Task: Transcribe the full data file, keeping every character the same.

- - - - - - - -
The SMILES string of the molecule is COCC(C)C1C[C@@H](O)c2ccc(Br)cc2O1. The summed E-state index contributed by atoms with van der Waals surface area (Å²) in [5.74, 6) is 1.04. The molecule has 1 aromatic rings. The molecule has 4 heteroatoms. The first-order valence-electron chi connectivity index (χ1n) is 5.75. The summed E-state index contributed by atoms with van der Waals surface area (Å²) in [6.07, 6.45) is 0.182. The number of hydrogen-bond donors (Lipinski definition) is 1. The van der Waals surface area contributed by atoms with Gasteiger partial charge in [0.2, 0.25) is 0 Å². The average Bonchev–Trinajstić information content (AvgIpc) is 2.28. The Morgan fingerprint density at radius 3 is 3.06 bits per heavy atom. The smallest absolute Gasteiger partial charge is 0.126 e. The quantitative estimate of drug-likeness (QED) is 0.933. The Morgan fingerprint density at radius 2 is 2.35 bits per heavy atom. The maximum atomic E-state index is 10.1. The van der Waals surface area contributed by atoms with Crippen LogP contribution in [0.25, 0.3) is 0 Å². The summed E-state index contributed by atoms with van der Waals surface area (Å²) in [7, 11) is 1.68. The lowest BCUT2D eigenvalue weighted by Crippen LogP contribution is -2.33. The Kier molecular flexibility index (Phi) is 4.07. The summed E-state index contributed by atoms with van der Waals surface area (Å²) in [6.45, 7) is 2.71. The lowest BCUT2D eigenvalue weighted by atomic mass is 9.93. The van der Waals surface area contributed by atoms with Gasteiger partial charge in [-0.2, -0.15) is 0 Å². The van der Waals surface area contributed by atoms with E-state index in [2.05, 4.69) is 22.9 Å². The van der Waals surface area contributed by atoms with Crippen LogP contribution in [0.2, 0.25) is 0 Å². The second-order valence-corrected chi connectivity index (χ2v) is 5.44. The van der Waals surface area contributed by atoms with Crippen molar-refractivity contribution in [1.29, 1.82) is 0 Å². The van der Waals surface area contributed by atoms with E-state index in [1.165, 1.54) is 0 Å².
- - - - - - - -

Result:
The SMILES string of the molecule is COCC(C)C1C[C@@H](O)c2ccc(Br)cc2O1. The summed E-state index contributed by atoms with van der Waals surface area (Å²) in [5.74, 6) is 1.04. The molecule has 1 aromatic rings. The molecule has 4 heteroatoms. The first-order valence-electron chi connectivity index (χ1n) is 5.75. The summed E-state index contributed by atoms with van der Waals surface area (Å²) in [6.07, 6.45) is 0.182. The number of hydrogen-bond donors (Lipinski definition) is 1. The van der Waals surface area contributed by atoms with Gasteiger partial charge in [0.2, 0.25) is 0 Å². The average Bonchev–Trinajstić information content (AvgIpc) is 2.28. The Morgan fingerprint density at radius 3 is 3.06 bits per heavy atom. The smallest absolute Gasteiger partial charge is 0.126 e. The quantitative estimate of drug-likeness (QED) is 0.933. The Morgan fingerprint density at radius 2 is 2.35 bits per heavy atom. The maximum atomic E-state index is 10.1. The van der Waals surface area contributed by atoms with Crippen LogP contribution in [0.25, 0.3) is 0 Å². The summed E-state index contributed by atoms with van der Waals surface area (Å²) in [7, 11) is 1.68. The lowest BCUT2D eigenvalue weighted by Crippen LogP contribution is -2.33. The Kier molecular flexibility index (Phi) is 4.07. The summed E-state index contributed by atoms with van der Waals surface area (Å²) in [6.45, 7) is 2.71. The lowest BCUT2D eigenvalue weighted by atomic mass is 9.93. The van der Waals surface area contributed by atoms with Gasteiger partial charge in [-0.2, -0.15) is 0 Å². The van der Waals surface area contributed by atoms with E-state index in [2.05, 4.69) is 22.9 Å². The van der Waals surface area contributed by atoms with Crippen LogP contribution in [0.2, 0.25) is 0 Å². The second-order valence-corrected chi connectivity index (χ2v) is 5.44. The van der Waals surface area contributed by atoms with Crippen molar-refractivity contribution in [1.29, 1.82) is 0 Å². The van der Waals surface area contributed by atoms with E-state index in [1.165, 1.54) is 0 Å².